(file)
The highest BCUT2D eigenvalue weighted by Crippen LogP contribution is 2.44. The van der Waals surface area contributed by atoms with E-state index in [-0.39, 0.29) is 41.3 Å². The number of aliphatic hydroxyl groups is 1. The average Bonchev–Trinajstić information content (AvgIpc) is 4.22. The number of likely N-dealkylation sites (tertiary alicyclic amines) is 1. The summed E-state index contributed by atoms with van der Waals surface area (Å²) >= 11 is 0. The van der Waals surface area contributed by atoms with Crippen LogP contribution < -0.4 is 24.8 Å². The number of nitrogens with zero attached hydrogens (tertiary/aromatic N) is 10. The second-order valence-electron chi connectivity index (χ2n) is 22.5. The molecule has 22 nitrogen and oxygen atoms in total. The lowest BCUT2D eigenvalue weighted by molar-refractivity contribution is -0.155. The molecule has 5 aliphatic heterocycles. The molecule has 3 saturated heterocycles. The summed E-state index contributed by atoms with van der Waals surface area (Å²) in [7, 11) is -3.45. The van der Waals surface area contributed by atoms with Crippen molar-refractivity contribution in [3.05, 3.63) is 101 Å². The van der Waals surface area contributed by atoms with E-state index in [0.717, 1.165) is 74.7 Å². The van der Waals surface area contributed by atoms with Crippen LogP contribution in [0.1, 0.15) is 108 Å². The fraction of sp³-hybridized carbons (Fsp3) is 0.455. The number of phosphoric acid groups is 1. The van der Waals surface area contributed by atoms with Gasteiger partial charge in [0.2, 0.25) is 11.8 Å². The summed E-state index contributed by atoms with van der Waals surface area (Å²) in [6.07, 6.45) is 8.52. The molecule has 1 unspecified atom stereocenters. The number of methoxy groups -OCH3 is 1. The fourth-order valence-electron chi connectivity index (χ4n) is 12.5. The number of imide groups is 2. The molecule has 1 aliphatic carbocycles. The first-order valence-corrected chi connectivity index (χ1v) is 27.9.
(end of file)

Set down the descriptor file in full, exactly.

The highest BCUT2D eigenvalue weighted by Crippen LogP contribution is 2.44. The van der Waals surface area contributed by atoms with E-state index in [-0.39, 0.29) is 41.3 Å². The number of aliphatic hydroxyl groups is 1. The average Bonchev–Trinajstić information content (AvgIpc) is 4.22. The number of likely N-dealkylation sites (tertiary alicyclic amines) is 1. The summed E-state index contributed by atoms with van der Waals surface area (Å²) >= 11 is 0. The van der Waals surface area contributed by atoms with Crippen LogP contribution < -0.4 is 24.8 Å². The number of nitrogens with zero attached hydrogens (tertiary/aromatic N) is 10. The second-order valence-electron chi connectivity index (χ2n) is 22.5. The molecule has 22 nitrogen and oxygen atoms in total. The lowest BCUT2D eigenvalue weighted by molar-refractivity contribution is -0.155. The molecule has 5 aliphatic heterocycles. The molecule has 3 saturated heterocycles. The summed E-state index contributed by atoms with van der Waals surface area (Å²) in [7, 11) is -3.45. The van der Waals surface area contributed by atoms with Crippen molar-refractivity contribution in [3.05, 3.63) is 101 Å². The van der Waals surface area contributed by atoms with E-state index in [0.717, 1.165) is 74.7 Å². The van der Waals surface area contributed by atoms with Crippen LogP contribution in [0.1, 0.15) is 108 Å². The fraction of sp³-hybridized carbons (Fsp3) is 0.455. The number of phosphoric acid groups is 1. The van der Waals surface area contributed by atoms with Gasteiger partial charge in [0.2, 0.25) is 11.8 Å². The summed E-state index contributed by atoms with van der Waals surface area (Å²) in [6.07, 6.45) is 8.52. The molecule has 1 unspecified atom stereocenters. The number of methoxy groups -OCH3 is 1. The fourth-order valence-electron chi connectivity index (χ4n) is 12.5. The number of imide groups is 2. The molecule has 1 aliphatic carbocycles. The first-order valence-corrected chi connectivity index (χ1v) is 27.9.